A recently released report indicates that systemic racism is rampant throughout the Canadian Armed Forces which is putting the country’s national security at risk. 
 
The report released by Defence Minister Anita Anand says that the military has not acted on dozens of previous studies and reviews on racism in the ranks over the past two decades. The report says the military is not doing enough to detect and prevent white supremacists and other extremists from infiltrating its ranks.
 
I have read numerous stories about the racism in the military over the years but never thought it was such a big problem. I am shocked at the extent of the problem as identified in the report.
 
The report concludes that more and more Canadians will have no interest in joining the military until it fixes its long-standing issues of racism, abuse of power, gender discrimination and sexual misconduct.
 
“Unless it is rapidly reined in and addressed, the impact of this toxicity will linger for years, affecting the reputation of the Defence Team to the point of repulsing Canadians from joining its workforce”
 
The report says military leadership must accept that some members will either leave or need to be removed.
 
The report comes after a yearlong review by a panel of retired Armed Forces membersand follows numerous incidents linking some military personnel with violent extremism and hate groups, including white supremacists and neo-Nazis.
 
“Racism in Canada is not a glitch in the system; it is the system,” reads the report by the Minister of National Defence’s Advisory Panel on Systemic Racism and Discrimination.
 
There has been increasing pressure on the military to do more to crack down on hateful ideologies within its ranks.
 
“A common thread was evident throughout these consultations: membership in extremist groups is growing, it is becoming increasingly covert, and technological advances such as Darknet and encryption methods pose significant challenges in detecting these members,” the report said.
 
White men account for 71 per cent of Canadian military members but only 39 per cent of the country’s civilian workforce. The report notes Indigenous Peoples, visible minorities and women are significantly under-represented in Canada’s armed forces.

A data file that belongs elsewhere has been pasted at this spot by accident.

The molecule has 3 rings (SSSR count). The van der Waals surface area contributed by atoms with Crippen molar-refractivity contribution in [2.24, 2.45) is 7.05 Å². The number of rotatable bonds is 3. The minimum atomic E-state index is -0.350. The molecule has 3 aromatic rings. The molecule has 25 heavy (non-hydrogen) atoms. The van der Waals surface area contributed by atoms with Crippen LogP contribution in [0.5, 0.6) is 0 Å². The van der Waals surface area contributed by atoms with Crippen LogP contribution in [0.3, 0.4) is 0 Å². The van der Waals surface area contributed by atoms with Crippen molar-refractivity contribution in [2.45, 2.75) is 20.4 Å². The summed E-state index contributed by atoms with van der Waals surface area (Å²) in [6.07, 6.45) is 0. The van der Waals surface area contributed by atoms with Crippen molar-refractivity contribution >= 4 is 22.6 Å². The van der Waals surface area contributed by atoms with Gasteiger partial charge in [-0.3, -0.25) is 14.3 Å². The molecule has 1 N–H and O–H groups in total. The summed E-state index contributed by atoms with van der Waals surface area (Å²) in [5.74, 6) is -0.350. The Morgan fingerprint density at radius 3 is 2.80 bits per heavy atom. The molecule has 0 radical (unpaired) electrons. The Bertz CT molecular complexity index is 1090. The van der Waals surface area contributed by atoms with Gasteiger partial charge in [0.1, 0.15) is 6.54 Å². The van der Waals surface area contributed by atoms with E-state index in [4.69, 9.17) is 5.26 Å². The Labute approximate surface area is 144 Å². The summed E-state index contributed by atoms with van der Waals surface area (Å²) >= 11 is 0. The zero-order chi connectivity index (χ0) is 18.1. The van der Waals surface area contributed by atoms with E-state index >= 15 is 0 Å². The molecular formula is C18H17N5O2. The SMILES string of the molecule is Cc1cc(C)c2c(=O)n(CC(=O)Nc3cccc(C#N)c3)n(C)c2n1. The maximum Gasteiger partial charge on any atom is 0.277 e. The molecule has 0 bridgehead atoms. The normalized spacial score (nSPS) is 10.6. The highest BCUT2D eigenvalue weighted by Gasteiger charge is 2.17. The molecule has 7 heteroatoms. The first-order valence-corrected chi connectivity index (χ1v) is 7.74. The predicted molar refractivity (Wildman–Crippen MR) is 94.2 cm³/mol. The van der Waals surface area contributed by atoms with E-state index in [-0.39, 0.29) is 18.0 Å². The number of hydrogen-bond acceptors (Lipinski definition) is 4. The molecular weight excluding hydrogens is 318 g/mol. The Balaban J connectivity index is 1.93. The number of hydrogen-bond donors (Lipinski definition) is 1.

Over the last two decades the military has been seeking recruits from the Indigenous and visible minority communities. Why would Indigenous and visible minority communities’ members join the military if they are discriminated against by others especially those who have links with neo-Nazis?

 
I am of the opinion that the report only scratches the surface of the problem. It talks about consultations but who is consulted. 
 
If the military is serious about dealing with the problem it should monitor the social media posts of its members and weed out those who harbour white supremacist views and recognize those who are likely to be drawn towards extremist groups.
 

Harinder Mahil is a community activist and President of the West Coast Coalition Against Racism (WCCAR).

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Government’s changing vape strategy shifts focus away from cigarettes, advocates fear

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OTTAWA — In the eight years or so since he opened his first vape shop in Ottawa, Ron Couchman said a great sense of community has been lost.

A former cigarette smoker himself, Couchman said he remembers when his store operated almost as a support group for people trying to find a healthier alternative to cigarette addiction.

“We could teach other people how to vape when people were struggling to get off cigarettes, we’d play board games and have movie nights,” Couchman said.

As provincial and federal legislation started to clamp down on those activities, he said the camaraderie has faded.

Couchman is a passionate advocate for the potential of vaping to help people leave more harmful tobacco habits behind. At one point the federal government appeared to be onside with that, he said, but that seems to be changing.

“The last few bouts of legislation (have) really swung the other way to the point that it’s serving as a disincentive to quit smoking,” he said.

The government is in the midst of its first review of the 2018 legislation that legalized vaping, and appears to be veering away from the narrow path between treating vapes as a harm reduction tool, or a danger in and of themselves.

The harms of vaping relative to smoking tobacco cigarettes are still something of a mystery, but the government’s website suggests it’s safer than inhaling cigarette smoke.

Advocates on both sides of the issue say regulations have become tougher on vapes and have more or less abandoned the product as an alternative to cigarettes, leaving them to wonder how the government plans to deal with cigarette smoking in Canada.

“They bet heavily on harm reduction as a way to address tobacco. It hasn’t worked for them, and they didn’t have a more comprehensive plan,” said Cynthia Callard, executive director of Physicians for a Smoke-Free Canada.